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SEC Suit Alleges Penny Stock Fraud

Monday, January 7, 2013
The Securities and Exchange Commission Dec. 21 sued four individuals and 12 entities alleging that they ran a penny stock fraud scheme in which they acquired unregistered microcap company shares at discounted prices and subsequently sold them while falsely claiming registration exemptions under federal securities laws (SEC v. Garber, S.D.N.Y., 12 Civ. 9339 (SAS), 12/21/12).

The SEC complaint in the U.S. District Court for the Southern District of New York named Danny Garber, Kenneth Yellin, Jordan Feinstein, and Michael Manis in addition to the 12 entities as defendants. Yellin, Garber, and Feinstein are all former registered representatives, according to the SEC.

According to the SEC, from 2007 until 2010, the defendants acquired unregistered shares in microcap companies at about 30 to 60 percent discount by assuring the companies that they would not immediately resell the shares but intended to hold them for investment purposes. However, according to the SEC, the defendants immediately resold the shares, fraudulently claiming the shares were exempt from registration under Regulation D of the 1933 Securities Act for transactions that meet certain state law exemptions.

By creating virtual corporate presences in Minnesota, Texas, and Delaware, the defendants fraudulently created an appearance of compliance with the claimed exemption, the SEC said. Further, the complaint continued, the defendants obtained attorney opinion letters that referenced the defendants' alleged plan to hold on to the shares for investment purposes and also confirmed the validity of the claimed exemption. Using these opinion letters, the defendants obtained stock certificates without restrictive legends, thereby allowing them to resell the shares soon after obtaining them, the SEC said. By immediately dumping the fraudulently obtained shares on the market, the defendants realized approximately $17 million in virtually guaranteed proceeds, the complaint alleged.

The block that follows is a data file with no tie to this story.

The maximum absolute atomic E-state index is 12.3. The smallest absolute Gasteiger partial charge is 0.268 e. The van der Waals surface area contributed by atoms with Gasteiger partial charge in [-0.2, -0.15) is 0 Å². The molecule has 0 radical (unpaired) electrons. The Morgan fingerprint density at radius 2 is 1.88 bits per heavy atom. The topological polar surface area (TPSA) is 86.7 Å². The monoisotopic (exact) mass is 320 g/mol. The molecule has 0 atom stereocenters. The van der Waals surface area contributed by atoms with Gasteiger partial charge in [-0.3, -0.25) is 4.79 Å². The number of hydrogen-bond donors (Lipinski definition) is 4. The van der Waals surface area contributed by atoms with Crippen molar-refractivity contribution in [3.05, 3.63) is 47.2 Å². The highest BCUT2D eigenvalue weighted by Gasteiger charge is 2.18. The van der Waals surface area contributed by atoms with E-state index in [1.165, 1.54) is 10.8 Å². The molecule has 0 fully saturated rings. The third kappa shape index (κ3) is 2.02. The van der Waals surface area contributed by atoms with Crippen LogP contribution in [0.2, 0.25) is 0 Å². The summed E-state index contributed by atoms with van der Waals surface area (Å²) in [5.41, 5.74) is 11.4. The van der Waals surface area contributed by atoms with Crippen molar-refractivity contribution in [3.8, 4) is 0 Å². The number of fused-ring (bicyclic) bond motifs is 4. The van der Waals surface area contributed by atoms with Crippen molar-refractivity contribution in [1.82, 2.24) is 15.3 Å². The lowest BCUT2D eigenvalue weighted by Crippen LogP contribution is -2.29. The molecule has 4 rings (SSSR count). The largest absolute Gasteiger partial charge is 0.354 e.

Additionally, in some cases, the defendants purchased convertible notes representing debts owed by the microcap companies to third parties and then converted the debts into unregistered shares and immediately sold them in violation of Rule 144 of the '33 Act, the SEC said. Again, the defendants used attorney opinion letters to support their claim that they had satisfied the Rule 144 holding period requirement and could issue the stock certificates without restrictive legends.

The SEC sought injunctive relief, disgorgement plus prejudgment interest, financial penalties, and penny stock bar against the defendants. The SEC investigation was conducted by Michael Paley, Laura Yeu, Elzbieta Wraga, Haimavathi Marlier, Yitzchok Klug, and Paul Gizzi.


To see the SEC's complaint, go to /uploadedFiles/Content/News/Legal_and_Business/Bloomberg_Law/Legal_Reports/sued(1).pdf

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